Some major categories of risk are credit risk, market risk, underwriting risk, operational risk, and strategic risk. Detailed items for each category of risk can be found in one of Best’s articles.2 In terms of credit risk, insurance companies should pay special attention to counterparty risk if they hold credit default swaps (CDSs). The recent collapse of AIG provides a good lesson for insurance companies that do not know the counterparty risk.

As a result of recent events such as September 11, 2001, the financial crisis which started in 2008, and major hurricanes in 2004 and 2005 (including Katrina, Rita, and Wilma), longevity issues have increased the risk profile of insurance companies. Insurance companies have to take action to deal with the increased uncertainty and volatility that they face. In addition, the regulatory changes regarding EU Solvency II and principles-based requirements have also resulted in improvements to the traditional risk management programs. Recent developments in ERM include catastrophe modeling, dynamic hedging modeling, and an enterprise-wide view of risk for insurance companies. Catastrophe modeling aims to deal with the rapid escalation of natural disasters caused by global warming, because it has been more difficult to predict catastrophic events. While the retirement of the baby-boomer generation presents opportunities for insurance companies to manage retirement savings, it also creates capital market-based risk. Insurance companies have developed some products that guarantee certain returns on the invested assets. The guarantees create additional risks related to capital market performance. To reduce the risk of the guarantees, insurance companies have developed and implemented sophisticated hedging models to protect both the policy holders and these companies against adverse movements in the capital markets. The recent financial crisis has shown that the hedging programs are far from perfect. Many insurance companies have suffered from rating downgrades and potential bankruptcy. The new emphasis on ERM today is a heuristic approach, rather than a silo approach. Not only the risk of an individual unit, but also the risk correlations among the units, are critical to the success of ERM. More importantly, ERM today should pay more attention to systemic risk, which can be defined as the risk of collapse of an entire financial system or capital market. One reason for the recent failure of the financial systems is that ERM does not consider the systemic risk.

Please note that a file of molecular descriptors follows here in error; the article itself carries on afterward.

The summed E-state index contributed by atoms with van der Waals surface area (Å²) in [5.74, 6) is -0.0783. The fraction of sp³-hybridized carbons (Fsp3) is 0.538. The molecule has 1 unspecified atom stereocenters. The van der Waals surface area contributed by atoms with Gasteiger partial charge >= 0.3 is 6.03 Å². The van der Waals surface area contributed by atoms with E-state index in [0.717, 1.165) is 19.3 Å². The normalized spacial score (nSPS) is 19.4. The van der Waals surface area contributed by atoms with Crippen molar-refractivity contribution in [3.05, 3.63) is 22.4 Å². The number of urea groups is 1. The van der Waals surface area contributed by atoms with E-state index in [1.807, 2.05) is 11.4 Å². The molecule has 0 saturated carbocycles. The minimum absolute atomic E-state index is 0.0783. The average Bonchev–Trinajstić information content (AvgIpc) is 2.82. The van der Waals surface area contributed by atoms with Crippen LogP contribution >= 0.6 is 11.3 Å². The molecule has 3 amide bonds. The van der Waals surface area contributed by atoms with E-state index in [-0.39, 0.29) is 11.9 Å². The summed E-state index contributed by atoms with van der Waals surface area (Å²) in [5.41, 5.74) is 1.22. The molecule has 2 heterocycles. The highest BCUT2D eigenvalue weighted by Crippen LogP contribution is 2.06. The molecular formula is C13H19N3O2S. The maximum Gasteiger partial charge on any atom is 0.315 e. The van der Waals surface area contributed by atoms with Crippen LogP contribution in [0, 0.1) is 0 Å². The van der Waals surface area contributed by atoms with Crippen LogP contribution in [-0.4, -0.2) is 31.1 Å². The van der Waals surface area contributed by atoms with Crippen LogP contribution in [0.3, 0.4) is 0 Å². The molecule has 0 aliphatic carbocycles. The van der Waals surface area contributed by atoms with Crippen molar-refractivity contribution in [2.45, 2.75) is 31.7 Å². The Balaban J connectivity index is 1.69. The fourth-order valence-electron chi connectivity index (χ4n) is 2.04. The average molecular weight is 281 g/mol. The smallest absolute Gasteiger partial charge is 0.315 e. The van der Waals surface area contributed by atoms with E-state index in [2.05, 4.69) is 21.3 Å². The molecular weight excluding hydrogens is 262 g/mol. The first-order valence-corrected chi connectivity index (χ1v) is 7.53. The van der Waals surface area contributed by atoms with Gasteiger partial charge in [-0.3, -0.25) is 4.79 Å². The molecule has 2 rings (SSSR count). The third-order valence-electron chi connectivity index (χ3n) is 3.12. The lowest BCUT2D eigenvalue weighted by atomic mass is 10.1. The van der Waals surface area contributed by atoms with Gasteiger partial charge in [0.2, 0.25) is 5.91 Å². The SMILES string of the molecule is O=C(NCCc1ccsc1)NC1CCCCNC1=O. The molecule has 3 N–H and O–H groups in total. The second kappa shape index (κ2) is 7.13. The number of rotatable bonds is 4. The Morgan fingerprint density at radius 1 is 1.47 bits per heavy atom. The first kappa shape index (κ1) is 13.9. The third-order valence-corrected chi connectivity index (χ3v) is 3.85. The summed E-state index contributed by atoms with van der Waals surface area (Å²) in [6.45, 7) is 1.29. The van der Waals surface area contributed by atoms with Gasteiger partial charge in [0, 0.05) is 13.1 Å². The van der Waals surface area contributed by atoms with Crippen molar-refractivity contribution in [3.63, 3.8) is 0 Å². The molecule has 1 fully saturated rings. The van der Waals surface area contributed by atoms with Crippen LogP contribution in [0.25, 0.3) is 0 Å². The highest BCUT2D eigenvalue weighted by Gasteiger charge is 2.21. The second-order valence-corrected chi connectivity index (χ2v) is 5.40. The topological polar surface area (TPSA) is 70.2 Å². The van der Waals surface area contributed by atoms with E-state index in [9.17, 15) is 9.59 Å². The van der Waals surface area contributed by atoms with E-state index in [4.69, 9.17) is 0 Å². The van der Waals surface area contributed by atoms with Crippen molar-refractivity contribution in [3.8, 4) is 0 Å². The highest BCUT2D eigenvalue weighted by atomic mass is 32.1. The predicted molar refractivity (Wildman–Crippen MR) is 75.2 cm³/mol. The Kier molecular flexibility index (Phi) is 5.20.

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Further reading

Book:

  • Moeller, Robert. COSO Enterprise Risk Management: Understanding the New Integrated ERM Framework. Hoboken, NJ: Wiley, 2007.

Articles:

  • Kenealy, Bill. “Sifting through the ashes to assess ERM’s value.” Insurance Networking News (January 7, 2009). Online at: tinyurl.com/5ukt6zu
  • Mueller, Hubert, Eric Simpson, and Edward Easop. “The best of ERM.” Emphasis 2008/3: 6–9. Online at: tinyurl.com/6b9m989

Reports: